Along Dragon Hill the road turns 90 degrees toward the east, becoming the “Rutas del Desierrto,” shortly, the Alto Hospicio comes into view, a municipality and commune separate from and above Iquique on the desert plain, “the pampa.” The miners who lived and worked at Humberstone, the World Heritage Site we will visit, were called “pampino salitrero.”
Click any photograph for a larger view and use Ctrl-x to zoom in closer.
Alto Hospicio in 2012 was home to 94,254 souls, as a rapidly growing area there were more this February, 2016. The Colegio Macaya of the photograph, rising above ramshackle dwellings of improvised materials, is an elementary school, near as I can tell with my rudimentary knowledge of the Spanish language.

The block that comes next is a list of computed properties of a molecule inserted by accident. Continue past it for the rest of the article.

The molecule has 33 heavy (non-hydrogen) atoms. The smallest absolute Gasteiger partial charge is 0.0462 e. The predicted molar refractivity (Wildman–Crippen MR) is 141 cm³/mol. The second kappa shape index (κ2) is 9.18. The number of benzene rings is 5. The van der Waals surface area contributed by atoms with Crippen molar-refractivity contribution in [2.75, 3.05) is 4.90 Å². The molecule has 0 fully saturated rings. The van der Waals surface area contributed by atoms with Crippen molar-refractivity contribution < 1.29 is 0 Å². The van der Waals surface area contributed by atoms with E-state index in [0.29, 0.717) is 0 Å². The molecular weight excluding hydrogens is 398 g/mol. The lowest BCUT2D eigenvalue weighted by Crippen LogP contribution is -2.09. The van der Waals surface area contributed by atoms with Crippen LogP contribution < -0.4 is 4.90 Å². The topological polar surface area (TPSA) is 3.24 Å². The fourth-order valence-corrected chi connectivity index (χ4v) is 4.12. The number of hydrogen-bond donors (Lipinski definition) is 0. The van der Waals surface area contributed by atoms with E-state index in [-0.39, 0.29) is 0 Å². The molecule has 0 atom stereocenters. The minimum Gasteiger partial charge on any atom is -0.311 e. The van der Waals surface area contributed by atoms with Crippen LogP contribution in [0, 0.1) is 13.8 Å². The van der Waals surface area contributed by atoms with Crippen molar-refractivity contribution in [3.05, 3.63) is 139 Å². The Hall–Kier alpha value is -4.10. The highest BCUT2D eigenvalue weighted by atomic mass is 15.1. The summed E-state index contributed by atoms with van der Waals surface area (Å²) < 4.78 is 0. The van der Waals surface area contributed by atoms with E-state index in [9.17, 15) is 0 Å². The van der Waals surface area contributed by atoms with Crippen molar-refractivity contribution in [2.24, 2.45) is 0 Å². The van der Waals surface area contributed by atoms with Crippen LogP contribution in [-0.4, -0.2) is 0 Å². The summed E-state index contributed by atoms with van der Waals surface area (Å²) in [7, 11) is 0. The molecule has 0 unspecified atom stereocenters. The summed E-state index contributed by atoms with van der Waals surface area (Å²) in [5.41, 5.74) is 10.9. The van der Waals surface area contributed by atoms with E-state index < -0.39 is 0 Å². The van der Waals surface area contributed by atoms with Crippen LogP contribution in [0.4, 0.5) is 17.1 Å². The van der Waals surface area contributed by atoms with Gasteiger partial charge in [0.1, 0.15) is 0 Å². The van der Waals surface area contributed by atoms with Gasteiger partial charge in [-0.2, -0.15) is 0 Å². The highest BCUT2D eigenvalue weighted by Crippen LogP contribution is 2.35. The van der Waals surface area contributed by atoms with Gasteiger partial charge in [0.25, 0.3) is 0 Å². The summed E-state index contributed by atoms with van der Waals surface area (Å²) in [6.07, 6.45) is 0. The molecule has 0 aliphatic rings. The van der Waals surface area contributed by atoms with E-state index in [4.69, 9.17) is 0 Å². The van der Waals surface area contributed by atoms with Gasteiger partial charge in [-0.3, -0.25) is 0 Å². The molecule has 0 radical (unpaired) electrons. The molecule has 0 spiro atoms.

Proximity to Iquique and its port, its road connectivity to inland roads to large mining centers in Arica-Parinacota, Tarapacá and Atacama regions, was well as cheap land, make this district a strategic link for industry and mining service-rendering companies. Iquique Duty Free Zone has 316 acres in behind this sign where better and seventy (70) percent of revenues are derived.
Click me for the first post of this series.
Wikipedia – “Alto Hospicio“.
Web site: https://www.zofri.cl/en-us/Inversiones/ParqueEmpresarial-AltoHospicio/Pages/Home.aspx
Copyright 2020 Michael Stephen Wills All Rights Reserved
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